evolution

In evolution, the primate eyes have it

CORNELL (US)—Researchers studying vision differences in two monkey species have indentified an evolutionary mechanism that enables changes in brain structure to alter the way primates see.

It turns out the owl and capuchin monkeys, which evolved from a common ancestor about 15 million years ago, have minor differences in the timing of cell proliferation, which explains major differences in their eyesight, says Barbara Finlay, neurobiologist and psychologist at Cornell University.

In both monkey species, the specialized eye cells develop in the growing embryo from a single retinal progenitor cell. In their basic design, the eyes of these primates have the capability and necessary architecture to be either nocturnal or diurnal, based on a species’ ecological niche and needs, Finlay says.

Finlay and her colleagues compared the developing eyes in fetuses of the two species to better understand how the nocturnal owl monkeys developed retinas with many more rod cells than cones, while capuchin monkeys, which are active during the day (diurnal), developed more cone cells than rods. Cones help distinguish color during the day, while light-sensitive rods are needed for night vision.

“So we believed that comparing how their eyes develop during embryonic growth could help us understand what evolutionary changes would be required to evolve from a diurnal to a nocturnal eye,” explains Finlay.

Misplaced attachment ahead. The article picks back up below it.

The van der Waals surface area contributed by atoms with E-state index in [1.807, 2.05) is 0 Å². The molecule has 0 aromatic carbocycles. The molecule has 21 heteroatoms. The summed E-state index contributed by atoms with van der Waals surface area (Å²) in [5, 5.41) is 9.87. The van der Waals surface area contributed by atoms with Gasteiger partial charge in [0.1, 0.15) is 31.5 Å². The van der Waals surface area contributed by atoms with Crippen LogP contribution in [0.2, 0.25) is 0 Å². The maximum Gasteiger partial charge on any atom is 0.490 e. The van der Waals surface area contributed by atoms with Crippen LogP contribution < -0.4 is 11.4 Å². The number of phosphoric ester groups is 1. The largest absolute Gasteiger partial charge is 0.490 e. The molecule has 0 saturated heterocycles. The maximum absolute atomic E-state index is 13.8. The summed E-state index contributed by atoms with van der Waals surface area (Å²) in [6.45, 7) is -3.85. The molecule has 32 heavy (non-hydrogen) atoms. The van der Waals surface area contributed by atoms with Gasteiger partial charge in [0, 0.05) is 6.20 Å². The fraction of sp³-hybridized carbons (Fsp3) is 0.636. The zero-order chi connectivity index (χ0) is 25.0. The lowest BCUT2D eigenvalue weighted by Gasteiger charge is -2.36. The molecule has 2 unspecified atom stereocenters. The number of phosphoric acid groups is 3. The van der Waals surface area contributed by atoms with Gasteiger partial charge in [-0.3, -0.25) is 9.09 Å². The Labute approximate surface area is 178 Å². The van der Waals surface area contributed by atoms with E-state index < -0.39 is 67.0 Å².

By comparing the timing of retinal cell proliferation in the two species, the researchers found evidence that an extended period of progenitor cell proliferation in the owl monkey gave rise to an increased number of rods and other associated cells that make its eyes adept at night vision; the eyes also evolved to be large, with bigger light-gathering and light-sensing structures needed for nocturnal sight.

“The beauty of the evolutionary mechanism we have identified is that it enables the eye to almost toggle back and forth between a nocturnal and a diurnal structure,” says neurobiologist Michael Dyer of St. Jude’s Hospital in Tennessee. “It is an elegant system that gives the eye a lot of flexibility in terms of specialization.”

This research was funded by the National Science Foundation and Brazil’s NSF equivalent, National Counsel of Technological and Scientific Development. Researchers from Cornell, St. Jude’s Children’s Research Hospital, and the Federal University of Para, Brazil, were involved in the study.

Cornell University news:  www.cornell.edu/news

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